Orientation Observation In-depth interviews Document analysis and semiology Conversation and discourse analysis Secondary Data Surveys Experiments Ethics Research outcomes



Social Research Glossary

About Researching the Real World



© Lee Harvey 2012–2017

Page updated 29 May, 2017

Citation reference: Harvey, L., 2012–2017, Researching the Real World, available at
All rights belong to author.


A Guide to Methodology

7. Secondary data

7.1 Introduction to secondary analysis
7.2 Extent of re-analysis of secondary data

7.3 Nature of the data

7.4 Data sources

7.4.1 Statistical sources Introduction Government official statistics The Office for National Statistics Government Statistical Service Admiistrative Data Research Network The British Social Attitudes Survey The Crime Survey for England and Wales Social Trends Local official statistics Unofficial statistics

7.4.2 Data and historical archives
7.4.3 Big data

7.5 Examining data sources
7.6 Methodological approaches

7.7 Summary and conclusion

7.4 Data Sources
There are two broad types of secondary sources.

First, statistical data available in various formats from published summaries through, detailed tables (often available to download on-line) to complete databases.

Second, data in the form of archives, such as newspaper archives, local history archives, depositories of survey data (including completed questionnaires), in-depth interview transcripts or recordings, diaries and so on.

The following discussion focuses on sources in the United Kingdom.


7.4.1 Statistical sources Introduction

Most countries produce published statistics about the social world ranging from health and mortality, through economic data, business and manufacturing, crime, immigration and the environment. As an example, statistical sources available in the United Kingdom will be outlined, bearing in mind that these sources change over time as organisations change their status and names, loose their funding, are merged and adapt their mission and function.

Published statistics available in the United Kingdom are compiled by both government and non-government organisations. These statistics are wide-ranging and cover most of the general topic areas of interest to social scientists. They are, therefore, a useful resource that the social researcher should not ignore.

Secondary statistical data derives from two types of activities. First, administrative records, such as data collected from hospitals about different causes of mortality. Second, social surveys such as the General Household Survey, periodic political attitude surveys and one-off surveys undertaken by government and academic researchers.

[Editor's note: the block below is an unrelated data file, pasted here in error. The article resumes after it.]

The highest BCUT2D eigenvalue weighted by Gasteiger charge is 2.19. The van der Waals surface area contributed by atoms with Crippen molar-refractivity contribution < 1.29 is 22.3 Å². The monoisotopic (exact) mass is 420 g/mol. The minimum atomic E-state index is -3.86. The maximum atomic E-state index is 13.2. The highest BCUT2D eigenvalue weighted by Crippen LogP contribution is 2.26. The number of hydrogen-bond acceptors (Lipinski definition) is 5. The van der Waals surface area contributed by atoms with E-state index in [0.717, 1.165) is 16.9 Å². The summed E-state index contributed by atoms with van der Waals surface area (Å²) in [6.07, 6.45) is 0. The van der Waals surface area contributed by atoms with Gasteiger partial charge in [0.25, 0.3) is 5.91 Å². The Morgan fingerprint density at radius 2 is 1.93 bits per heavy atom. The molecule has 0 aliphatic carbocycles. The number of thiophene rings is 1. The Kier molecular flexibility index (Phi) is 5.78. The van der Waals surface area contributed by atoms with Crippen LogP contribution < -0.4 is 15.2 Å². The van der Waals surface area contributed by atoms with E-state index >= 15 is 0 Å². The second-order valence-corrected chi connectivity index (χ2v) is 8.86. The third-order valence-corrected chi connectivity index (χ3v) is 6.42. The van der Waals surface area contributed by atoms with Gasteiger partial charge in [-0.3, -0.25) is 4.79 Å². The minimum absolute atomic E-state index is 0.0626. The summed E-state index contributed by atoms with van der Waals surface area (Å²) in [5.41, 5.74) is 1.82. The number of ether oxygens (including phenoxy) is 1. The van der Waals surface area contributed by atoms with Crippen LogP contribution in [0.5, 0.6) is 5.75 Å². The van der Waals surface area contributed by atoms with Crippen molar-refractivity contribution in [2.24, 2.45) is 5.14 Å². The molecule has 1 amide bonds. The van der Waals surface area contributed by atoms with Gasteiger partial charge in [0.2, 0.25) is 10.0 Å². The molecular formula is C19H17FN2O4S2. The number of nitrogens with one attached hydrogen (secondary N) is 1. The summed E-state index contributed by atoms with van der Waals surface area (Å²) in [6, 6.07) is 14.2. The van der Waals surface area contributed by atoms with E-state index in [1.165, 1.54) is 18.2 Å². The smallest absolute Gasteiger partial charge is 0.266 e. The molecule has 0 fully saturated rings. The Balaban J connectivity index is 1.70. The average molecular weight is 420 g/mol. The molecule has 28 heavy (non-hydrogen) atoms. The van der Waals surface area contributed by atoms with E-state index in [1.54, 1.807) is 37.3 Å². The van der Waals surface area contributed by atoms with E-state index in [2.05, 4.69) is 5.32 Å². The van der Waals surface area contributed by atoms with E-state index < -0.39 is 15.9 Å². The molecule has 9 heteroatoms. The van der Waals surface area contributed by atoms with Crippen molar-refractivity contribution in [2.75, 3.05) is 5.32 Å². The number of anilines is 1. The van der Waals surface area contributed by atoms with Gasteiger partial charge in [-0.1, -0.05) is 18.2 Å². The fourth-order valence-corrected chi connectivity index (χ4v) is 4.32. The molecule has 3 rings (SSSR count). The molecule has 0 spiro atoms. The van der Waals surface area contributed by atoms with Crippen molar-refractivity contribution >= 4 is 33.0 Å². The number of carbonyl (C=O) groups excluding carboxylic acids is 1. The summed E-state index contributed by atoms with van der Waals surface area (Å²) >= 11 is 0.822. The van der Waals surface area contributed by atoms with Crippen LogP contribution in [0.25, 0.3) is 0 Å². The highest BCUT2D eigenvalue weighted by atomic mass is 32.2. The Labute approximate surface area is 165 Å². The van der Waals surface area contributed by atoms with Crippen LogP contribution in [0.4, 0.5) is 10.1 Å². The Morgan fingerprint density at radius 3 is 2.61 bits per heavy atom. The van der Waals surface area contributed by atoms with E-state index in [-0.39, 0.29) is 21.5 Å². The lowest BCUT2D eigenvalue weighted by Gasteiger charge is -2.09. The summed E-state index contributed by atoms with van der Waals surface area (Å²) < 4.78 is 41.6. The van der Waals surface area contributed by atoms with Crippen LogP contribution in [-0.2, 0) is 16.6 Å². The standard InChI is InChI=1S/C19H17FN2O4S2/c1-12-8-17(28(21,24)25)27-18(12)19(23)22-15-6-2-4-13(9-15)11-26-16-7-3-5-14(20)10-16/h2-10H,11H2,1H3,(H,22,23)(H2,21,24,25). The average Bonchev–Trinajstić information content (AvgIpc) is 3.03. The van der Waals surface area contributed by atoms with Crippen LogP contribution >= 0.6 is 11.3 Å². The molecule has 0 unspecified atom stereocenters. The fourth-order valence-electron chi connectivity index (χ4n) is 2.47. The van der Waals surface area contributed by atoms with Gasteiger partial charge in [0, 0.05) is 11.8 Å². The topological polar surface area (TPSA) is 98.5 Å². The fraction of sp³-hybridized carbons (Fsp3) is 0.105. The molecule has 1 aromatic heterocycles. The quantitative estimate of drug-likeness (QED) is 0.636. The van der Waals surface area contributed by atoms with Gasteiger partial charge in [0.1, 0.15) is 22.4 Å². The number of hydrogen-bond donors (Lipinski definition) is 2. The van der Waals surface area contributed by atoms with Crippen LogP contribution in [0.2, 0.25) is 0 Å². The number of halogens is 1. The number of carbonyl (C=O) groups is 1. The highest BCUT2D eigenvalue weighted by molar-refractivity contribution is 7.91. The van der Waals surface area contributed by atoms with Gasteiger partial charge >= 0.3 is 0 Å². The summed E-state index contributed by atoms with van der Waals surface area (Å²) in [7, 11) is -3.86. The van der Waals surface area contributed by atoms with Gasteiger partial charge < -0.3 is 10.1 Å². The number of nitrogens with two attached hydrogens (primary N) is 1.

Data generated by administrative procedures have been the least attractive to social researchers because they are almost always based on standard definitions and classifications of, for example, unemployment, crimes, strikes, and so on. These do not necessarily correspond to the categories that sociologists would apply and thus are not designed to address sociological questions. This clearly raises issues of validity.

Although administrative records tend to be insensitive to the concerns of sociologists, the same does not apply to surveys and censuses. Survey data is collected independently of administrative processes and provides a different perspective.

Statistics produced by the government to help it in the day-to-day running of the country are often called ‘official statistics’ (see Section For convenience, any other statistical sources will be referred to as ‘unofficial’. There are a variety of such sources. These include statistics produced by independent organisations such as opinion pollsters; media monitoring organisations; pressure groups such as Friends of the Earth and the automobile organisations; trade unions; higher education institutions; as well as independent research units.

This should not be taken to mean that ‘unofficial’ are any less correct than official statistics. The distinction is simply that official statistics are the ones that ‘officially’ the government agencies collect and use.

There are many sources of statistical data and it would take too much space to document them all; instead a selection will be identified with appropriate links to external websites.


Next Government official statistics